Authors: Erin Torkelson*, University of California Berkeley
Topics: Geography and Urban Health, Development, Women
Keywords: Cash Transfers, Debt, Care
Session Type: Paper
Start / End Time: 3:05 PM / 4:45 PM
Room: President's Boardroom, Omni, East
Presentation File: No File Uploaded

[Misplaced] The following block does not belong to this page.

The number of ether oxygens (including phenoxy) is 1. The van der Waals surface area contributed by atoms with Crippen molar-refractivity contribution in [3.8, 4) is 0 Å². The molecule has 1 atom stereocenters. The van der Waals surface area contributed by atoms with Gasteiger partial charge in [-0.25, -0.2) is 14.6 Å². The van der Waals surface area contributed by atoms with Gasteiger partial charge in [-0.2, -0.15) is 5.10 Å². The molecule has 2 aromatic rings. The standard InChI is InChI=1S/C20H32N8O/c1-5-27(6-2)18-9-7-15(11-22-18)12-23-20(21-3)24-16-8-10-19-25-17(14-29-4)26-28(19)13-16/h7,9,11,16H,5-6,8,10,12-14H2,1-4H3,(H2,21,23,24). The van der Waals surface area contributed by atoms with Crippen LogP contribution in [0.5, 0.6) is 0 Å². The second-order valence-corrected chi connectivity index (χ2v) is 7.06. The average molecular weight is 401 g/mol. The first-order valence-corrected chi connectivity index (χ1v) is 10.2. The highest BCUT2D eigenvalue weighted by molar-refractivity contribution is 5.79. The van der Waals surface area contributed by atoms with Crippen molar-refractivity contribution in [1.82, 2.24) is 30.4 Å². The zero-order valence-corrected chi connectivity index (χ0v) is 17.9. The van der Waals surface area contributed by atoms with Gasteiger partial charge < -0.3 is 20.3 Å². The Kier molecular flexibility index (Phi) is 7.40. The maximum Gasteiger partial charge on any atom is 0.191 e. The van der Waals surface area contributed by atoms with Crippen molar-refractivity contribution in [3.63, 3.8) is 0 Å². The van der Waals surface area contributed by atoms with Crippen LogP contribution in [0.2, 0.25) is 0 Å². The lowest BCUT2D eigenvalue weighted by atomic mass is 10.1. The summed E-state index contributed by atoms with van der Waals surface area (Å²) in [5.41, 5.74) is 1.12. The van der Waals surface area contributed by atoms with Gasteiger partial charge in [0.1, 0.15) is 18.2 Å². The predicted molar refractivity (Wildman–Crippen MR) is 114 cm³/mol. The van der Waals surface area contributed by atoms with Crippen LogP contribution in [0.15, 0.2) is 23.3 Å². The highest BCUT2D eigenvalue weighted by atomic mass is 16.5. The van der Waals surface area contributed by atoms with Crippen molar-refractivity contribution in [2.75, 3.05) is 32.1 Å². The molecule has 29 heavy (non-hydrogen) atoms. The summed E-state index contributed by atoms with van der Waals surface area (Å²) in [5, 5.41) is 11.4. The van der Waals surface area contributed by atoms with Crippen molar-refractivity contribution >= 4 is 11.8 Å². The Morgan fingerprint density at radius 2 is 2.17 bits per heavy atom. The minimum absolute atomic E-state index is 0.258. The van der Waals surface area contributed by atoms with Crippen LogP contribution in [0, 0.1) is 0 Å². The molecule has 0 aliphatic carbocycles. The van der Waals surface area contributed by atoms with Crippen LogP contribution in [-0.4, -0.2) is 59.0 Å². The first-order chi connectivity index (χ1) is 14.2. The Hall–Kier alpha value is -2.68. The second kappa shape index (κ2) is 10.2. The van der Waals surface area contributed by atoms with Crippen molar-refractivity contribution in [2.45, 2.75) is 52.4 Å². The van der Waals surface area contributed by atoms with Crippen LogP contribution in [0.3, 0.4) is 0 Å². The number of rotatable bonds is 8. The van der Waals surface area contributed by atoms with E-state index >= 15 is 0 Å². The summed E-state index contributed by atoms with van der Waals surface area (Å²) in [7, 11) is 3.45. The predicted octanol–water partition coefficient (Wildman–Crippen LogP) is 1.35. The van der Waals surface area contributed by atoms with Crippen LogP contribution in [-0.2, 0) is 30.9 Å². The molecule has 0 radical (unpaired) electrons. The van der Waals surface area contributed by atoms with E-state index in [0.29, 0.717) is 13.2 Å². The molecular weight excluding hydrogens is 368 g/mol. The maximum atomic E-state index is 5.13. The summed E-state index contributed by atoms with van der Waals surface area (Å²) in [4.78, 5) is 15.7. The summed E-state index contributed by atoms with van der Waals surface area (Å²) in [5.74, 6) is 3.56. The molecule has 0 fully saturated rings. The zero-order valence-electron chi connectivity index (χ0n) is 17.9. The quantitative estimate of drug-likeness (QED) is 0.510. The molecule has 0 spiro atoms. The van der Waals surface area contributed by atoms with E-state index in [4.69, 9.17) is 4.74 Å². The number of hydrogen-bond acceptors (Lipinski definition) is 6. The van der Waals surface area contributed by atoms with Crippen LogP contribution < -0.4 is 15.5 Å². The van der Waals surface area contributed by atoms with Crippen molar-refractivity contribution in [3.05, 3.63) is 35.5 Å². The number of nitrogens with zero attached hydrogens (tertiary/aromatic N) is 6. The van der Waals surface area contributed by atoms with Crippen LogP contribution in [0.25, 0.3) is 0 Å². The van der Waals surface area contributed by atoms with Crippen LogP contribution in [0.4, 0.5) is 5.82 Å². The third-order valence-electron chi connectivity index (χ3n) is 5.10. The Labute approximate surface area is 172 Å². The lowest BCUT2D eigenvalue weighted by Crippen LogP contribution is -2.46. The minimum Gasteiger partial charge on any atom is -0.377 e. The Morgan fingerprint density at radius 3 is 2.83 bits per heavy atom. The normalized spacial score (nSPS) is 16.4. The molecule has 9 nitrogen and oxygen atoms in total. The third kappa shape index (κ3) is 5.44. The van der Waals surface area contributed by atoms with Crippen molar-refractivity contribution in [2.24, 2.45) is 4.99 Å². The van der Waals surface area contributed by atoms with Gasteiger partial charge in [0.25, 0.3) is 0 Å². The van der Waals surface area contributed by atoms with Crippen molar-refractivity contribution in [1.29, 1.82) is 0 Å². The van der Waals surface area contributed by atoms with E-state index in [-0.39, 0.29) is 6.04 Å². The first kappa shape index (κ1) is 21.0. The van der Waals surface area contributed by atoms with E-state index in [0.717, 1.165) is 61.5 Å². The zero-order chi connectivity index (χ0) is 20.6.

Over the past two decades, cash transfer programs have been widely promoted as exciting new biopolitical interventions —capable of ameliorating the inefficiencies of international aid, the incapacities of southern states, and the consequences of global inequality. Over and against such boosterism, this presentation considers how South Africa’s cash transfer program has become a means of monopolistic and coercive inclusion into financial markets. New cash transfer technologies – promoted under the auspices of financial inclusion – enable companies to use citizen entitlements as collateral to reap profits through risk-free (for the lenders) loans. The vast majority of South African cash transfer recipients are unemployed, with their loan repayments linked to their monthly grants, not their ability to earn a wage. Credit, then, is no longer a claim on their future labor, but a claim on their future life, or the very means of sustaining future life. This biopolitical intervention, premised on care, promises to mitigate the contradictions between simultaneously providing cash transfers for basic needs and offering profitable financial products. In practice, however, cash transfers produce new forms of highly-leveraged social citizenship. Despite the name, cash transfers are not just about transferring cash to the poor, but violently including people in financial markets on disadvantageous terms.